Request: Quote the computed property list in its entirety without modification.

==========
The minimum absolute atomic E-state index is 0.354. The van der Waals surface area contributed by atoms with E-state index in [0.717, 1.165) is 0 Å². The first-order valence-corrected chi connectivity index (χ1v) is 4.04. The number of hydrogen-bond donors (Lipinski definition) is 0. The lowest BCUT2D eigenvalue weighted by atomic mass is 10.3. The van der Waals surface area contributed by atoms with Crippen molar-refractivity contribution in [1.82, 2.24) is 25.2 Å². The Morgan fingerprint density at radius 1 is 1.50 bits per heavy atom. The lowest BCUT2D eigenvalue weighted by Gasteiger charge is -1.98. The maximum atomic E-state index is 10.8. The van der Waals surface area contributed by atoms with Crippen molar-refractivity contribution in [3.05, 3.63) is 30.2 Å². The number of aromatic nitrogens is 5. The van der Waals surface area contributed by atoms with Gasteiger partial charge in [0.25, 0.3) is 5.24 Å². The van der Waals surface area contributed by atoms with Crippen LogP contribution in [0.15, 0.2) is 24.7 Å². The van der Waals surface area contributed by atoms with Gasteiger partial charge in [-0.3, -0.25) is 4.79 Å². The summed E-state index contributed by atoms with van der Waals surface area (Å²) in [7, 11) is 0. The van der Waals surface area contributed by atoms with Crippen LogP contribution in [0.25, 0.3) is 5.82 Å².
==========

The minimum absolute atomic E-state index is 0.354. The van der Waals surface area contributed by atoms with E-state index in [0.717, 1.165) is 0 Å². The first-order valence-corrected chi connectivity index (χ1v) is 4.04. The number of hydrogen-bond donors (Lipinski definition) is 0. The lowest BCUT2D eigenvalue weighted by atomic mass is 10.3. The van der Waals surface area contributed by atoms with Crippen molar-refractivity contribution in [1.82, 2.24) is 25.2 Å². The Morgan fingerprint density at radius 1 is 1.50 bits per heavy atom. The lowest BCUT2D eigenvalue weighted by Gasteiger charge is -1.98. The maximum atomic E-state index is 10.8. The van der Waals surface area contributed by atoms with Crippen molar-refractivity contribution in [3.05, 3.63) is 30.2 Å². The number of aromatic nitrogens is 5. The van der Waals surface area contributed by atoms with Gasteiger partial charge in [0.25, 0.3) is 5.24 Å². The van der Waals surface area contributed by atoms with Crippen LogP contribution in [0.15, 0.2) is 24.7 Å². The van der Waals surface area contributed by atoms with Gasteiger partial charge in [-0.3, -0.25) is 4.79 Å². The summed E-state index contributed by atoms with van der Waals surface area (Å²) in [7, 11) is 0. The van der Waals surface area contributed by atoms with Crippen LogP contribution in [0.25, 0.3) is 5.82 Å².